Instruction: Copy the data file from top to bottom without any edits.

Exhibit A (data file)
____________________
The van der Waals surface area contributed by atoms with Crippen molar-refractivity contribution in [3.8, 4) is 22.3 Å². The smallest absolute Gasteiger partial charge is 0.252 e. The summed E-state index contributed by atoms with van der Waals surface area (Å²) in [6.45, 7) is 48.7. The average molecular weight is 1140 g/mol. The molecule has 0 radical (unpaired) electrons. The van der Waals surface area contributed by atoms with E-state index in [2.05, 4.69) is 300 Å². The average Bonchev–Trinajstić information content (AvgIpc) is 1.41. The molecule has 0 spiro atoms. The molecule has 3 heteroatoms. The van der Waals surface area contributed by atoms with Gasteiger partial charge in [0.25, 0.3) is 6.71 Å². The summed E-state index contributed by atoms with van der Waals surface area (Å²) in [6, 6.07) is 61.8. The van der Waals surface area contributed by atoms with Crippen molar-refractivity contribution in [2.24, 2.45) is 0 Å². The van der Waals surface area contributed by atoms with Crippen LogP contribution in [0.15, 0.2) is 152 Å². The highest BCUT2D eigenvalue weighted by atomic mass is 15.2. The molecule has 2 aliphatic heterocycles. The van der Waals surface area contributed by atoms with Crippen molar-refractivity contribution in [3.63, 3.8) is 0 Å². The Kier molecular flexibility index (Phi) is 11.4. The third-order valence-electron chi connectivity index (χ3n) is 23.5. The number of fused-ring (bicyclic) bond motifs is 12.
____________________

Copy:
The van der Waals surface area contributed by atoms with Crippen molar-refractivity contribution in [3.8, 4) is 22.3 Å². The smallest absolute Gasteiger partial charge is 0.252 e. The summed E-state index contributed by atoms with van der Waals surface area (Å²) in [6.45, 7) is 48.7. The average molecular weight is 1140 g/mol. The molecule has 0 radical (unpaired) electrons. The van der Waals surface area contributed by atoms with E-state index in [2.05, 4.69) is 300 Å². The average Bonchev–Trinajstić information content (AvgIpc) is 1.41. The molecule has 0 spiro atoms. The molecule has 3 heteroatoms. The van der Waals surface area contributed by atoms with Gasteiger partial charge in [0.25, 0.3) is 6.71 Å². The summed E-state index contributed by atoms with van der Waals surface area (Å²) in [6, 6.07) is 61.8. The van der Waals surface area contributed by atoms with Crippen molar-refractivity contribution in [2.24, 2.45) is 0 Å². The van der Waals surface area contributed by atoms with Crippen LogP contribution in [0.15, 0.2) is 152 Å². The highest BCUT2D eigenvalue weighted by atomic mass is 15.2. The molecule has 2 aliphatic heterocycles. The van der Waals surface area contributed by atoms with Crippen molar-refractivity contribution in [3.63, 3.8) is 0 Å². The Kier molecular flexibility index (Phi) is 11.4. The third-order valence-electron chi connectivity index (χ3n) is 23.5. The number of fused-ring (bicyclic) bond motifs is 12.